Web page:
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Transient Tachypnea of the Newborn

What is transient tachypnea of the newborn (TTN)?

Transient tachypnea of the newborn (TTN) is a term for a mild respiratory problem of babies that begins after birth and lasts about three days. Other terms for TTN are "wet lungs" or type II respiratory distress syndrome.

What causes transient tachypnea of the newborn?

It is thought that slow absorption of the fluid in the fetal lungs causes TTN. This fluid makes taking in oxygen harder and the baby breathes faster to compensate.

Who is affected by transient tachypnea of the newborn?

Only a small percentage of all newborns develop TTN. Although premature babies can have TTN, most babies with this problem are full-term. The condition may be more likely to develop in babies delivered by cesarean section because the fluid in the lungs does not get squeezed out as in a vaginal birth.

What are the symptoms of transient tachypnea of the newborn?

The following are the most common symptoms of transient tachypnea of the newborn. However, each baby may experience symptoms differently. Symptoms may include:

The symptoms of TTN may resemble other conditions or medical problems. Always consult your baby's physician for a diagnosis.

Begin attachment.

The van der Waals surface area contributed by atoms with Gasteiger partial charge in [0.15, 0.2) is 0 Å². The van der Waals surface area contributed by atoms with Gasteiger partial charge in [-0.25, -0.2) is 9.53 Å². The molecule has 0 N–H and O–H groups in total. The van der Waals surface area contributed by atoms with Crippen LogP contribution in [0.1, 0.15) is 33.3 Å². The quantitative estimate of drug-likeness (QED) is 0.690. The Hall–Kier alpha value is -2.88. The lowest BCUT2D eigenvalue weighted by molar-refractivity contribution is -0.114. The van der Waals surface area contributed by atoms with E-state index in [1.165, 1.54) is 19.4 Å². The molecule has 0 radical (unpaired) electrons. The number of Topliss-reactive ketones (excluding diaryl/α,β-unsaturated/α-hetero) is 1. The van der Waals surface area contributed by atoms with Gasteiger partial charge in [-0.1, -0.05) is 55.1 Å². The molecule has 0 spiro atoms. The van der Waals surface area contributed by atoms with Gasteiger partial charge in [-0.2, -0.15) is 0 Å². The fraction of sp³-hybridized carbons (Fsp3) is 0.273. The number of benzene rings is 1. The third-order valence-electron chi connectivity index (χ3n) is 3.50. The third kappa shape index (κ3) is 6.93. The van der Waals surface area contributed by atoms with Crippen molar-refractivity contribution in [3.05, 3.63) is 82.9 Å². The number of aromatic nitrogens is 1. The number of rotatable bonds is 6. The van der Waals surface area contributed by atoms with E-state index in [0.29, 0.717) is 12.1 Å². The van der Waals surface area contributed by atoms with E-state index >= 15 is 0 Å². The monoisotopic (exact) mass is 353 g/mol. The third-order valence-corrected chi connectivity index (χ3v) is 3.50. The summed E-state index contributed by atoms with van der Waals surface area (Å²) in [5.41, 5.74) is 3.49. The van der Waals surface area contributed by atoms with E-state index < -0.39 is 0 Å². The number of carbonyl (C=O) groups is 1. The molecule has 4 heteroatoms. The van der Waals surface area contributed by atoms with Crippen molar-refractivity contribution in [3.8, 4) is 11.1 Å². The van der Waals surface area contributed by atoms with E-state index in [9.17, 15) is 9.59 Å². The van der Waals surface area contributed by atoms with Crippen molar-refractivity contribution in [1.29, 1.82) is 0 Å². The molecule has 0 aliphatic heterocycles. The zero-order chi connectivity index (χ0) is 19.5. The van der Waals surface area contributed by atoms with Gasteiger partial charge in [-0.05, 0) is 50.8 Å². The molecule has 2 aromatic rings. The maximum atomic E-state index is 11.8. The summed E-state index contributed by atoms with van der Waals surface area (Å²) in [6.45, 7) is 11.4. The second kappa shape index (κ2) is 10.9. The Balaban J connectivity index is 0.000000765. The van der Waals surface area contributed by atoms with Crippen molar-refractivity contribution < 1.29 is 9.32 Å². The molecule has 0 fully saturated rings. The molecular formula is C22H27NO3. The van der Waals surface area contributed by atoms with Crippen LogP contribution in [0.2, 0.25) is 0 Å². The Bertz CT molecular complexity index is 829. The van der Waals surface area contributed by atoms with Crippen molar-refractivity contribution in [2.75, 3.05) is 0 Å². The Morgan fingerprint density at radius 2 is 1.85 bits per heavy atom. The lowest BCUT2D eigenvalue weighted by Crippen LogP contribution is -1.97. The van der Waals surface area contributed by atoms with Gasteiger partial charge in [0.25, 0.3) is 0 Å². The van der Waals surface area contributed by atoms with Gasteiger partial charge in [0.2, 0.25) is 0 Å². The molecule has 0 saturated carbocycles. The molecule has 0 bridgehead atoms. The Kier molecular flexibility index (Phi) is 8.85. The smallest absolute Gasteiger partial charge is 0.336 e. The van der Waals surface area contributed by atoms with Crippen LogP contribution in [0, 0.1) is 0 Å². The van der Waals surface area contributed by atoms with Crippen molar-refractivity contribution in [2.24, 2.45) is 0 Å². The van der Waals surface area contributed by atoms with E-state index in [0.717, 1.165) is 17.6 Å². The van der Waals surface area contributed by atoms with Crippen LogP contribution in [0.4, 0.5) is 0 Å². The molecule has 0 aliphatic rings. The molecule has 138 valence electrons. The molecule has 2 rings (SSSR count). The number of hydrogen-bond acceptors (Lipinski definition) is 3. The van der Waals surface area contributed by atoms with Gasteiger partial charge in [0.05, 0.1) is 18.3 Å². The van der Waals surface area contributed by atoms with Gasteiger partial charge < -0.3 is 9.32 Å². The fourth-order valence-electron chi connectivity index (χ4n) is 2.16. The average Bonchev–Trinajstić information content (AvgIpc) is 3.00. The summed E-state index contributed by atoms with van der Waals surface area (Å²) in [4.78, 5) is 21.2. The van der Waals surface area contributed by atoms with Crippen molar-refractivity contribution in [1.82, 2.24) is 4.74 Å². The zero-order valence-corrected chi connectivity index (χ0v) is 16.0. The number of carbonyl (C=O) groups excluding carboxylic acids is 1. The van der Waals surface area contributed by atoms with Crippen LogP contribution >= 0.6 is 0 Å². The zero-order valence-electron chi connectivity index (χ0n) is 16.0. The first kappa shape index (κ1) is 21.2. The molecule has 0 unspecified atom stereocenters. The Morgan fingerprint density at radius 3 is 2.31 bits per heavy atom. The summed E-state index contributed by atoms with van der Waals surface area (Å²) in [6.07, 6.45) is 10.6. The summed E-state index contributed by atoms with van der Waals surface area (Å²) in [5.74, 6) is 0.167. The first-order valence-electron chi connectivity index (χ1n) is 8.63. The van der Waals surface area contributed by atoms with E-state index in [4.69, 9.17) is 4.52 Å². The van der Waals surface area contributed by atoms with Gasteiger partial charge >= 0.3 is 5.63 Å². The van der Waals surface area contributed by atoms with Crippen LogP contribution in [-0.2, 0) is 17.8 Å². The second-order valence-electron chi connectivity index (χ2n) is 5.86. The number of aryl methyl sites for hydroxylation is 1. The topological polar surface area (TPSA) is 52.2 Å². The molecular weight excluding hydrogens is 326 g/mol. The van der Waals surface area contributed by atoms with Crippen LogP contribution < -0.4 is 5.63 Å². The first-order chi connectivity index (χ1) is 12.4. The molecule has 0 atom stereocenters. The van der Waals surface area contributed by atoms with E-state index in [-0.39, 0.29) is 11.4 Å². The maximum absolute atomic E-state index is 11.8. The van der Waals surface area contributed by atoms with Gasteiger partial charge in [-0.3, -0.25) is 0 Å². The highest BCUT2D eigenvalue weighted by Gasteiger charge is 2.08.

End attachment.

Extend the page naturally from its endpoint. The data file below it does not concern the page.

How is transient tachypnea of the newborn diagnosed?

Chest x-rays are often used to help diagnose TTN. On x-ray, the lungs show a streaked appearance and appear over-inflated. X-rays are a diagnostic test which uses invisible electromagnetic energy beams to produce images of internal tissues, bones, and organs onto film. However, it may be difficult to tell whether the problem is TTN or another kind of respiratory problem such as hyaline membrane disease. Often, TTN is diagnosed when symptoms suddenly resolve by the third day of life.

Treatment for transient tachypnea of the newborn:

Specific treatment for transient tachypnea of the newborn will be determined by your baby's physician based on:

Treatment may include:

Tube feedings may also be necessary if the baby's breathing rate is too high, because of the risk of aspiration of the food. Once TTN goes away, the baby usually recovers quickly and has no increased risk for additional respiratory problems.

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